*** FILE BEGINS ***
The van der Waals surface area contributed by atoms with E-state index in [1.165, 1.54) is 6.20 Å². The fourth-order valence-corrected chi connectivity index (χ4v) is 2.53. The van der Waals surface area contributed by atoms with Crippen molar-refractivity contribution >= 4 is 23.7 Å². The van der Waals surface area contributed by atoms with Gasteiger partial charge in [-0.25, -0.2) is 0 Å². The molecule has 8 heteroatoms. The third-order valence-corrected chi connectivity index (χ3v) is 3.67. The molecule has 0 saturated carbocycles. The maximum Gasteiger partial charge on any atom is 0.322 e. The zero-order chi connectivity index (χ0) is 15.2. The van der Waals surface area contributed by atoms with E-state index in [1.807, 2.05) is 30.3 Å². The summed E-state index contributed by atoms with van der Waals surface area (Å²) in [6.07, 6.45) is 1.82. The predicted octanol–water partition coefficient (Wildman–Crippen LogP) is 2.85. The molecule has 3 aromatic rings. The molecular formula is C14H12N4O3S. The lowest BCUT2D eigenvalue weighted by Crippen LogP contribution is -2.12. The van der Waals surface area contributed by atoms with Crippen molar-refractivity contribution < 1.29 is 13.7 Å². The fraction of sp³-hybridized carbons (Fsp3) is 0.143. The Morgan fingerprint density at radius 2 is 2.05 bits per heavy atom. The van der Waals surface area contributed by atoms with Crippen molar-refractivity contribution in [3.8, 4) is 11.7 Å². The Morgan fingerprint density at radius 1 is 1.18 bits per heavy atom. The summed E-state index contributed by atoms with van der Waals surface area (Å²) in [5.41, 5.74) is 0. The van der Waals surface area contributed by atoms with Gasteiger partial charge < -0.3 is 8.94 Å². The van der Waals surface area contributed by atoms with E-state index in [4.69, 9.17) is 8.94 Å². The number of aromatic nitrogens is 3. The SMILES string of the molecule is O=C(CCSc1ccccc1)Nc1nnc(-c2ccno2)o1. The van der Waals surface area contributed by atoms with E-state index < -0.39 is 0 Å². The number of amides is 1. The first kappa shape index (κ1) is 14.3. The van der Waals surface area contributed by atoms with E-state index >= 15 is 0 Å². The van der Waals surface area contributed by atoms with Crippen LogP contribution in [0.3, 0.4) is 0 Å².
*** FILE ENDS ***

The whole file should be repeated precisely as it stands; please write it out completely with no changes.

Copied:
The van der Waals surface area contributed by atoms with E-state index in [1.165, 1.54) is 6.20 Å². The fourth-order valence-corrected chi connectivity index (χ4v) is 2.53. The van der Waals surface area contributed by atoms with Crippen molar-refractivity contribution >= 4 is 23.7 Å². The van der Waals surface area contributed by atoms with Gasteiger partial charge in [-0.25, -0.2) is 0 Å². The molecule has 8 heteroatoms. The third-order valence-corrected chi connectivity index (χ3v) is 3.67. The molecule has 0 saturated carbocycles. The maximum Gasteiger partial charge on any atom is 0.322 e. The zero-order chi connectivity index (χ0) is 15.2. The van der Waals surface area contributed by atoms with E-state index in [1.807, 2.05) is 30.3 Å². The summed E-state index contributed by atoms with van der Waals surface area (Å²) in [6.07, 6.45) is 1.82. The predicted octanol–water partition coefficient (Wildman–Crippen LogP) is 2.85. The molecule has 3 aromatic rings. The molecular formula is C14H12N4O3S. The lowest BCUT2D eigenvalue weighted by Crippen LogP contribution is -2.12. The van der Waals surface area contributed by atoms with Crippen molar-refractivity contribution < 1.29 is 13.7 Å². The fraction of sp³-hybridized carbons (Fsp3) is 0.143. The Morgan fingerprint density at radius 2 is 2.05 bits per heavy atom. The van der Waals surface area contributed by atoms with Crippen molar-refractivity contribution in [3.8, 4) is 11.7 Å². The Morgan fingerprint density at radius 1 is 1.18 bits per heavy atom. The summed E-state index contributed by atoms with van der Waals surface area (Å²) in [5.41, 5.74) is 0. The van der Waals surface area contributed by atoms with Gasteiger partial charge < -0.3 is 8.94 Å². The van der Waals surface area contributed by atoms with E-state index in [4.69, 9.17) is 8.94 Å². The number of aromatic nitrogens is 3. The SMILES string of the molecule is O=C(CCSc1ccccc1)Nc1nnc(-c2ccno2)o1. The van der Waals surface area contributed by atoms with E-state index < -0.39 is 0 Å². The number of amides is 1. The first kappa shape index (κ1) is 14.3. The van der Waals surface area contributed by atoms with E-state index >= 15 is 0 Å². The van der Waals surface area contributed by atoms with Crippen LogP contribution in [0.3, 0.4) is 0 Å².